Filmmaker Mark Cousins, whose epic documentary Women Make Film: A New Road Movie through Cinema, was released on BFI Player and on BFI Blu-ray in May, curates a companion season at BFI Southbank in October and November. This includes work by female filmmakers that are championed in Women Make Film, as well as the opportunity to see Cousins’ documentary on the big screen. Titles will include Middle of Nowhere (2012), an early film by Ava DuVernay, cult queer classic But I’m a Cheerleader (1999) directed by Jamie Babbit, and work from often unsung European directors such as Loving Couples (1964), by Swedish actor and director Mai Zetterling, Márta Mészáros’ Adoption (1975), which was the first film directed by a woman to win the Golden Bear at Berlin, and The Asthenic Syndrome (1989), Ukrainian-Russian director Kira Muratova’s stark, beautiful and melancholic masterpiece.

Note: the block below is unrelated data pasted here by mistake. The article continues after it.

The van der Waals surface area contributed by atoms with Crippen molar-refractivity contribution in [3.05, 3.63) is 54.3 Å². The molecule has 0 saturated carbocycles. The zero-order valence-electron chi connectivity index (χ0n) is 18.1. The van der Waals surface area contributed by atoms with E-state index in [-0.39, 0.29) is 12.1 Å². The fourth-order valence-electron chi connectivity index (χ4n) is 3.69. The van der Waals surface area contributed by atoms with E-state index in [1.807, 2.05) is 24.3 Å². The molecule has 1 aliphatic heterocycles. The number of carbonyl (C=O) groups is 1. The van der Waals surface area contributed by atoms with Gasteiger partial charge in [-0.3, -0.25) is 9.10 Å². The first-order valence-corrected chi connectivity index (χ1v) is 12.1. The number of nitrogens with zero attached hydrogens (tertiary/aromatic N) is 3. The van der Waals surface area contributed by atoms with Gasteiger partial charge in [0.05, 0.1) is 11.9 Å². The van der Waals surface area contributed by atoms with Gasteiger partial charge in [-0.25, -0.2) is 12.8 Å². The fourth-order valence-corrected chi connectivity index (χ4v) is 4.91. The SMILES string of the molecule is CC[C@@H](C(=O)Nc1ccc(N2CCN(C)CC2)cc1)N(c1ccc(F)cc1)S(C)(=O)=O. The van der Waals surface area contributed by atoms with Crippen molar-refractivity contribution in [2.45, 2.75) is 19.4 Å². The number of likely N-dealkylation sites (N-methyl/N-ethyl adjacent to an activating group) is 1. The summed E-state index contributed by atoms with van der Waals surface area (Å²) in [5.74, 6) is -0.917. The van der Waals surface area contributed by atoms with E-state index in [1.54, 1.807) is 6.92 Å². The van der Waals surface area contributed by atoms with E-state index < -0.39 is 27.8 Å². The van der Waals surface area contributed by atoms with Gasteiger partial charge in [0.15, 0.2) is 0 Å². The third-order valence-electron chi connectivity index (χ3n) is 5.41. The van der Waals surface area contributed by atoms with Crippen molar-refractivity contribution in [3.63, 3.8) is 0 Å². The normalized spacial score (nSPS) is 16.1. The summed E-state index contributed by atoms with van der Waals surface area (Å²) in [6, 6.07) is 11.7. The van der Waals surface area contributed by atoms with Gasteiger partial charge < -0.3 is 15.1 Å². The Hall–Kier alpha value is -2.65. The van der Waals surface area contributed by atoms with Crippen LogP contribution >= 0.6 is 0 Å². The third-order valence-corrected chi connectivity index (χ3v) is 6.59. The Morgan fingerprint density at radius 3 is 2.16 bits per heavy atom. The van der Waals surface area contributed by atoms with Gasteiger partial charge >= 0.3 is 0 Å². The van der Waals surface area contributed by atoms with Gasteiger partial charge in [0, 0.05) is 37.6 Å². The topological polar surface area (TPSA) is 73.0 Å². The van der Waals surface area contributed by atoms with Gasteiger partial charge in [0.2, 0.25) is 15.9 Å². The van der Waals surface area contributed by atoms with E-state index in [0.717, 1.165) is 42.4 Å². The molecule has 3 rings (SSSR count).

Middle of Nowhere (2012)

Ennio Morricone

The work of Ennio Morricone will also be celebrated with a major season, following the iconic composer’s death earlier this year, aged 91. While he may be best-known for his soundtracks to westerns such as Sergio Leone’s Dollars trilogy (1964-66) and more recently Quentin Tarantino’s 2015 western The Hateful Eight (for which he won an Oscar), Leone’s career spanned a staggering number of scores (around 450-500), and a huge variety of genres. In addition to Leone’s Dollars trilogy, the season will include screenings of films such as Theorem (Pier Paolo Pasolini, 1968), The Thing (John Carpenter, 1982), Cinema Paradiso (Giuseppe Tornatore, 1988) and Tie Me Up! Tie Me Down! (Pedro Almodóvar, 1990).